Beginning in Fall 2021, the University Honor Board (HB) and Community Standards Board (CSB) will merge to create one CSB that will both facilitate academic and non-academic hearings. Assistant Dean of Students and Director of Community Standards Kevin Butler made the decision in consultation with Board Co-Chairs Laura Garvey ’21 and Brendan Keane ’21.

The HB has traditionally been responsible for overseeing academic hearings, while the CSB has facilitated non-academic hearings. Noting the potential benefits of having both sets of perspectives in hearings, Butler instituted a pilot program within the past two years to train HB and CSB members to facilitate both academic and non-academic hearings. 

“When I was appointed Advisor to the Honor Board (HB) and began to advise both the CSB and HB Boards simultaneously, I noticed that there were some valuable perspectives that could be beneficial that were shared by student members serving on both Boards,” Butler wrote in an email to The Argus. “I asked some of the student members if they might be interested in hearing both academic and non-academic violations…. I implemented a joint training to incorporate training for both types of hearings and which seemed to make sense since the process for both are relatively the same and because the administering of both types of hearing now rested in the Office of the Dean of Students.”

Since the pilot program is already in place, Butler and the Co-Chairs do not envision that this merge will alter the board’s function in any significant way.

“Currently all members of the Boards are trained to facilitate academic and non-academic hearings,” Butler wrote. “This change will officially ease the burden for CSB members and HB members who can be overwhelmed with cases, some of them serious, at critical and busy times throughout the academic year. Now the responsibility to resolve alleged academic and non-academic violations can officially be shared among all Board members, allowing for some to take fewer cases during the most strenuous times of the academic year.”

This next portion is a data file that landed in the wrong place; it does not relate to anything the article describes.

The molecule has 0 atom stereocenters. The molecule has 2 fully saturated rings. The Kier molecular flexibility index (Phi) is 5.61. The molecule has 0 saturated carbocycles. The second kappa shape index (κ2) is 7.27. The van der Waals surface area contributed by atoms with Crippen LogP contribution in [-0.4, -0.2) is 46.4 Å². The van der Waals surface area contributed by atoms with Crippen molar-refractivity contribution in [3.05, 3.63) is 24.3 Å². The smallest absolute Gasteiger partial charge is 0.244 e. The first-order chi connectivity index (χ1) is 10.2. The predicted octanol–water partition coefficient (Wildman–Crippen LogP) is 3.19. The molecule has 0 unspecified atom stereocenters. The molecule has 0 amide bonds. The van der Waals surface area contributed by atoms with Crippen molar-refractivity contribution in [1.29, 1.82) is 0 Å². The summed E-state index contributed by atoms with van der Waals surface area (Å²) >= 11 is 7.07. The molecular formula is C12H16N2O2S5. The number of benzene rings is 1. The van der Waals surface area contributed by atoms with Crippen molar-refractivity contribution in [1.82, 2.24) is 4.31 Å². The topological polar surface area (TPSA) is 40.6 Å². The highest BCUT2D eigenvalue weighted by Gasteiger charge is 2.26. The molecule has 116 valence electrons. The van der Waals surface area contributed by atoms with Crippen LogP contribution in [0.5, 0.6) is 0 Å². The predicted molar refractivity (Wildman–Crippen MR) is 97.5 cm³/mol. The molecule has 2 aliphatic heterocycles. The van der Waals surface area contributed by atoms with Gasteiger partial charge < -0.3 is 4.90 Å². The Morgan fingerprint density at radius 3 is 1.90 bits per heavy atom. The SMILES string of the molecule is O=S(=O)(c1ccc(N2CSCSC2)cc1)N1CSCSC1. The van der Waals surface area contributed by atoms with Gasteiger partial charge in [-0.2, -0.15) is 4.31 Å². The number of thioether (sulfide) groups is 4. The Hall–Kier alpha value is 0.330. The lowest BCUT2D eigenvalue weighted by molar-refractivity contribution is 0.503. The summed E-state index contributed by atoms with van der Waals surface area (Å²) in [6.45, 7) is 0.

All members of the current boards will continue to serve on the combined board. Moving forward, the board will consist of up to 15 juniors and seniors, each member serving up to a two-year term. 

Keane hoped that this change would make participation on the board a more practical time commitment for members. 

“Several board members have been serving on both the Honor Board and Community Standards Board since the fall of 2019,” Keane wrote in an email to The Argus. “I have been hearing both cases, and found it was very manageable and allowed for greater engagement with the board.”

Butler added that he hopes the merge will improve the hearing process for board members and broaden the mindsets of those facilitating the hearings.

“My only hope is that this official change will continue to bring multiple perspectives and students experiences into the resolutions process, and that the Board continues to think critically about student accountability and how student behavior can personally affect the student(s) involved as well as the impact their choices might have on the Wesleyan community at large,” Butler wrote.

Butler also emphasized that rising juniors and seniors interested in serving on the board should reach out to him to express their interest and ask questions about the board. 

“We will continue to look for rising juniors to apply (rising seniors when necessary) to possibly participate in giving back to the Wesleyan community via the Board and [also] that students should feel free to contact me if they are interested in applying for the Board,” Butler wrote.


Hallie Sternberg can be reached at or on Twitter @halsternberg.

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